“Philip, king of Macedon, I observe, however surpassed by his son in achievements and fame, was superior to him in affability and refinement. Philip, accordingly, was always great; Alexander, often infamously bad. There seems to be sound advice, therefore, in this word of warning: "The higher we are placed, the more humbly should we walk."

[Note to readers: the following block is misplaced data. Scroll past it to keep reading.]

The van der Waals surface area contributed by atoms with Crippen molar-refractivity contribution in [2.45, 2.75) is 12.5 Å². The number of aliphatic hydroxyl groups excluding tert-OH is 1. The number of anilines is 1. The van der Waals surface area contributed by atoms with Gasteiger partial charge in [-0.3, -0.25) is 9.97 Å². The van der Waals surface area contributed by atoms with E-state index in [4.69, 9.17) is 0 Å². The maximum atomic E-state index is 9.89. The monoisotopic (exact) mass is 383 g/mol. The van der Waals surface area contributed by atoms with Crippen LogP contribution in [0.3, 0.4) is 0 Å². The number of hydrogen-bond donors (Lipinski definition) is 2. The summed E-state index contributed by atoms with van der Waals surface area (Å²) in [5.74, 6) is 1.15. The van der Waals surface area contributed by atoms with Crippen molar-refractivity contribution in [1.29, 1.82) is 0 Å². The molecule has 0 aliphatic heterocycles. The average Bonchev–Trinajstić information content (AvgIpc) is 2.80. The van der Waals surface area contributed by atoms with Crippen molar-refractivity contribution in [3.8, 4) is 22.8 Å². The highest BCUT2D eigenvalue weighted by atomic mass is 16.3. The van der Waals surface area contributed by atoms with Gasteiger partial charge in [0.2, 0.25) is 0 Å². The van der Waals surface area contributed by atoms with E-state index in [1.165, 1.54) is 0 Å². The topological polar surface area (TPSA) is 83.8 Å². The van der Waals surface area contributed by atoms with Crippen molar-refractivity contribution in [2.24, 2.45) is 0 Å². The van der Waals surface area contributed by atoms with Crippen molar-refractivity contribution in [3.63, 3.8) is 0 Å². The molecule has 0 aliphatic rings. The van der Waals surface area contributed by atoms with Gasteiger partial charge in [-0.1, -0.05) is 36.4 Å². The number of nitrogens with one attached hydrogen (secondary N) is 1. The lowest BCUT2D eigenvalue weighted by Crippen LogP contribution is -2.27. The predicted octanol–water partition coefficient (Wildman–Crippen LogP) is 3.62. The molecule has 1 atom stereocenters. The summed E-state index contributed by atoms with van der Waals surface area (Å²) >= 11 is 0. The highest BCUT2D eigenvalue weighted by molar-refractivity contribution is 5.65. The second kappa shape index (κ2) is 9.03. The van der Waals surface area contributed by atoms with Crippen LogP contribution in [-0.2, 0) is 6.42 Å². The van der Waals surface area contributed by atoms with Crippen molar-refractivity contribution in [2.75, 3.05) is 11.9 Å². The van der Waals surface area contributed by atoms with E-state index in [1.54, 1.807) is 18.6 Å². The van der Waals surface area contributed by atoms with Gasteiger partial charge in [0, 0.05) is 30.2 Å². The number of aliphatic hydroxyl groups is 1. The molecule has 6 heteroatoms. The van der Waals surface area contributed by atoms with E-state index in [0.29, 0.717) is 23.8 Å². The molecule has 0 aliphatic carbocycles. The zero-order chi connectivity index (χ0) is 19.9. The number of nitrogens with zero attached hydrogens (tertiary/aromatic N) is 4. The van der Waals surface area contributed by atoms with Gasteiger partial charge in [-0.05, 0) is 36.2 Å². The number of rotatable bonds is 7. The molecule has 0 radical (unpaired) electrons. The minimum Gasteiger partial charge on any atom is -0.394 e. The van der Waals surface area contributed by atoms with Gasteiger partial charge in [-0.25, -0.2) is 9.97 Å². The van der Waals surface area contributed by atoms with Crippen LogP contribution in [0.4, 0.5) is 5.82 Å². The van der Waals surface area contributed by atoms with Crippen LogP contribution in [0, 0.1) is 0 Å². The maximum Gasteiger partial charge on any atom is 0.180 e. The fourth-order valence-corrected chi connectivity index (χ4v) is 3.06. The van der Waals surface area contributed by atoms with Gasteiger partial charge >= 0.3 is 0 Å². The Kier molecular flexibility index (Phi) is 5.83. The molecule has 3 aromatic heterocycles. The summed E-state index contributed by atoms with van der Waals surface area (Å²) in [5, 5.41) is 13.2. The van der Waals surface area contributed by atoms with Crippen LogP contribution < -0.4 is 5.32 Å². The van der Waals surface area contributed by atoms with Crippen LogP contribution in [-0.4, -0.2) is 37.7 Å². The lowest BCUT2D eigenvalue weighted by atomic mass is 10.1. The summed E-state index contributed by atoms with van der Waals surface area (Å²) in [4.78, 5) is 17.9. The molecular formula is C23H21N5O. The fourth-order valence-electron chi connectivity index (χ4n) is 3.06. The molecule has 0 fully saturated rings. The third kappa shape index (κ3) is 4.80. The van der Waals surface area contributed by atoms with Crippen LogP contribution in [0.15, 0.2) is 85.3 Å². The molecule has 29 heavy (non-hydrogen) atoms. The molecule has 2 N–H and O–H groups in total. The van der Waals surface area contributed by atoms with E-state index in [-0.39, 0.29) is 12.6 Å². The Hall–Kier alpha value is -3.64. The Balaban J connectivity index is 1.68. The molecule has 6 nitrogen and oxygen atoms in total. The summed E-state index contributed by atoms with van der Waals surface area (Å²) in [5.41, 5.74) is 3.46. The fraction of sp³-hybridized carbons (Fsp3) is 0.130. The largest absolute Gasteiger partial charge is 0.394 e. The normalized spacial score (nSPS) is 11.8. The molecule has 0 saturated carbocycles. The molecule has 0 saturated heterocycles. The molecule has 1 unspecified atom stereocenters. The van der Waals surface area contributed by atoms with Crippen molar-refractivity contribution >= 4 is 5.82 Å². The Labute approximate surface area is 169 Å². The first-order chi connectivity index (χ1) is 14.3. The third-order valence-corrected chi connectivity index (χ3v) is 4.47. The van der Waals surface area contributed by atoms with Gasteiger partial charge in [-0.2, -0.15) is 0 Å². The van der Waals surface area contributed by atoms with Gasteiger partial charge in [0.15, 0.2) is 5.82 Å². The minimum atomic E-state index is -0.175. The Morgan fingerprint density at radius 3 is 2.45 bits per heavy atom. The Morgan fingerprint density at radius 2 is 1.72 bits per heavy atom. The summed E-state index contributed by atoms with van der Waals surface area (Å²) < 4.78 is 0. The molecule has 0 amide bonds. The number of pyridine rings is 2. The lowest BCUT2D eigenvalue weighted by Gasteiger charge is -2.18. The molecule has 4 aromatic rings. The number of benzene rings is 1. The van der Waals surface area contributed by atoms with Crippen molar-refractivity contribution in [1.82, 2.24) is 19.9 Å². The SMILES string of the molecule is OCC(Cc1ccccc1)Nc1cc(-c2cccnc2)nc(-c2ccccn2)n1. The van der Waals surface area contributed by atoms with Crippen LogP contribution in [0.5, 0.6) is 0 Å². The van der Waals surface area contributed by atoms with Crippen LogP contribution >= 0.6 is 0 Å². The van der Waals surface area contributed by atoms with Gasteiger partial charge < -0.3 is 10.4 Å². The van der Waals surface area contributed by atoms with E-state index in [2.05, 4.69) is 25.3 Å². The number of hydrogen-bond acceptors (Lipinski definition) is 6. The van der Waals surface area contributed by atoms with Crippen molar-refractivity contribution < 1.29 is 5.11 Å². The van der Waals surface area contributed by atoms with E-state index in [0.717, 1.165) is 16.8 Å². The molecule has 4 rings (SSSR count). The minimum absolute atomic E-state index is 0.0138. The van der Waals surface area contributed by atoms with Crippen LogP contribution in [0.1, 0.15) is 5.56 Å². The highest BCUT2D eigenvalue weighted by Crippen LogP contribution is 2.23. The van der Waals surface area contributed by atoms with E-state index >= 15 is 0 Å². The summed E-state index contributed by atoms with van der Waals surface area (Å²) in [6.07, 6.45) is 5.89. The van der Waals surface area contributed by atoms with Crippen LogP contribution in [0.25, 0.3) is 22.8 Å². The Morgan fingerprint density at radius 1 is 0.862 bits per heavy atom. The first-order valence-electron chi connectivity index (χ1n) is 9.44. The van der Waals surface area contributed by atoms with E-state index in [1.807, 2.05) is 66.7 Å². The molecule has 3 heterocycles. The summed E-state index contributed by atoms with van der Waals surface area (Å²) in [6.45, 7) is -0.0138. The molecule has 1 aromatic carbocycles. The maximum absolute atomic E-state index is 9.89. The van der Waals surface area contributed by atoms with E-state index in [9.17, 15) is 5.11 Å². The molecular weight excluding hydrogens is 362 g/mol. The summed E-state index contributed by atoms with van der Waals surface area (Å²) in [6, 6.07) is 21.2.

Panaetius tells us that Africanus, his pupil and friend, used to say: "As, when horses have become mettlesome and unmanageable on account of their frequent participation in battles, their owners put them in the hands of trainers to make them more tractable; so men, who through prosperity have become restive and over self-confident, ought to be put into the training-ring, so to speak, of reason and learning, that they may be brought to comprehend the frailty of human affairs and the fickleness of fortune."”